PORTLAND – Marvin Olsen and Tim Honquest used to live in a gracious Victorian home in Portland’s West End.

But it didn’t have a porch.

When they first saw their current home — a 1914 Arts & Crafts house near Back Cove — it was the porch that first attracted them.

It’s hard to miss. It’s 44 feet long, 10 feet wide, and supported by stately shingled columns. “We always wanted a porch,” said Olsen.

Not only is the porch inviting, it’s enticing, giving visitors clues as to what’s beyond the house’s dark-stained front door with the large oval window. One specific clue on the porch is a wall section of brick — the back of the living room fireplace.

Once inside, the fireplace is revealed to be a one-of-a-kind piece. The bricks are almost chocolate colored. Some are polished, some are rough, and some are rounded at the corners. Over the fireplace opening is an arch made of several rows of brick. The mantle has little “egg and dart” detailing made of stone.

“We had never seen one like this,” said Honquest, who works as an architectural interior designer. “It looks to be something Louis Sullivan or Frank Lloyd Wright would have done.”

Honquest and Olsen bought the house in 2006.

Although they’ve done a lot of work restoring it, many of the home’s period features were still intact. Through his research on the house, Honquest found that it was built in 1914 for a Portland couple. The woman lived in it until about 1980.

Having the original owner in the house for such a long period was probably helpful in preserving features, including large original windows, the Prairie-style front stairway, a lovely window seat on the stairway landing, and beautiful woodwork and wainscoting throughout.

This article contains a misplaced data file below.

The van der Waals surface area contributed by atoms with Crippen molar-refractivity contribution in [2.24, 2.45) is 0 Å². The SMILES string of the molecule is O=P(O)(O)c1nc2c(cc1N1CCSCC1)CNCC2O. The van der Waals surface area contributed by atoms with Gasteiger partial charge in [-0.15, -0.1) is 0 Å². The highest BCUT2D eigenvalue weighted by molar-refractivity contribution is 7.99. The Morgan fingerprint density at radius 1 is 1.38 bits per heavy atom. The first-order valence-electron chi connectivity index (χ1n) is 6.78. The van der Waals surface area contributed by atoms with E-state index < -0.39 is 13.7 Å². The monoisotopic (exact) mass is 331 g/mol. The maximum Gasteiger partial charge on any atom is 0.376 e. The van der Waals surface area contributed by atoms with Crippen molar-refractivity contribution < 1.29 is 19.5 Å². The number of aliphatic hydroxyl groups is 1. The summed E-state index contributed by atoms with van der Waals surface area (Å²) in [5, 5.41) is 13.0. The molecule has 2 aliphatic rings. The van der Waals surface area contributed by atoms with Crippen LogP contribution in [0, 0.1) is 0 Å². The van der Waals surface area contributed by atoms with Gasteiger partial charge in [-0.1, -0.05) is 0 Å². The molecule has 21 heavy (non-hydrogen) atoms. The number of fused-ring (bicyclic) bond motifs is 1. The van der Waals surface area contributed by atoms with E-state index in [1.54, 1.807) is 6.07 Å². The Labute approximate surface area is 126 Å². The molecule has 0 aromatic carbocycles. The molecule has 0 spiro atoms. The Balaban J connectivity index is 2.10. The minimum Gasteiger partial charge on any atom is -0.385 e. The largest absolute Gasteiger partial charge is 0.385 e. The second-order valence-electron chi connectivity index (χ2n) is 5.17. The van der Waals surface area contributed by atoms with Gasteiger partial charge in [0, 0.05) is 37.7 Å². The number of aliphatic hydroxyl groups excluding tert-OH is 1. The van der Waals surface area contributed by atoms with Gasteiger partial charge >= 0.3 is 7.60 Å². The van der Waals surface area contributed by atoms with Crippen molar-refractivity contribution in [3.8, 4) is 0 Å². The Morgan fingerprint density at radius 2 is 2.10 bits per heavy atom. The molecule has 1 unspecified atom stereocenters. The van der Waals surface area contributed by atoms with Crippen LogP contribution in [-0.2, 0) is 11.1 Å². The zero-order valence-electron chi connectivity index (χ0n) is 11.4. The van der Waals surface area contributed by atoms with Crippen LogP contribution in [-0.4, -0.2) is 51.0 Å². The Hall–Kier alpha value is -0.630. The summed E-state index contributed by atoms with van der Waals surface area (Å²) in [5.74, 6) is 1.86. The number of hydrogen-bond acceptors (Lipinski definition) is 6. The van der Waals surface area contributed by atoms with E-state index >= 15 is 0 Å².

One surprising original feature is the billiards room in the basement, which has bead board walls, a stained bead board ceiling and a massive hanging radiator that looks like a gleaming Art Deco sculpture. Apparently, billiards was all the rage among well-to-do homeowners of the 1910s, but today, Honquest and Olsen use it more as a rec room.

In Victorian times, people didn’t have a lot of clothes, so that’s why Victorian homes often have tiny closets. But by the 1910s, people were starting to stock up on clothes and possessions, and one can see that by looking closely at Honquest and Olsen’s house.

On the second floor, there’s a “linen room” with floor-to-ceiling cabinets and shelves for linens, plus a space for the maid to do the ironing before putting the linens away. Today, that ironing spot is taken up by a washer and dryer.

There’s also plenty of storage in the third-floor attic as well as the butler’s pantry between the kitchen and dining room. The master suite includes a former nursery that is now used as sort of a giant walk-in closet.

One of the main things Honquest has tried to do is lighten the house up. Originally, the wooden floors and other woodwork were really, really dark. Some of the woodwork is now painted a lighter color, and the floors have a lighter stain on them.

Honquest finds period pieces for the house all over the country. He has a stock of stained-glass windows from Chicago. He’s used one in the stairway window seat, another in the living room, and one over the tub in an upstairs bathroom.

While they’ve changed some wall colors, Honquest and Olsen left the Arts & Crafts reproduction wallpaper in the living room. Although it was probably hung in the 1980s, its motif of leaves against red background adds color and interest to the room while offsetting the fairly dark wood.

“I’ve always loved Arts & Crafts, and this house really has so many of those features,” said Honquest.

And the fact that it had the same owner for more than 60 years helped keep a lot of those features intact.

Staff Writer Ray Routhier can be contacted at 791-6454 or at:

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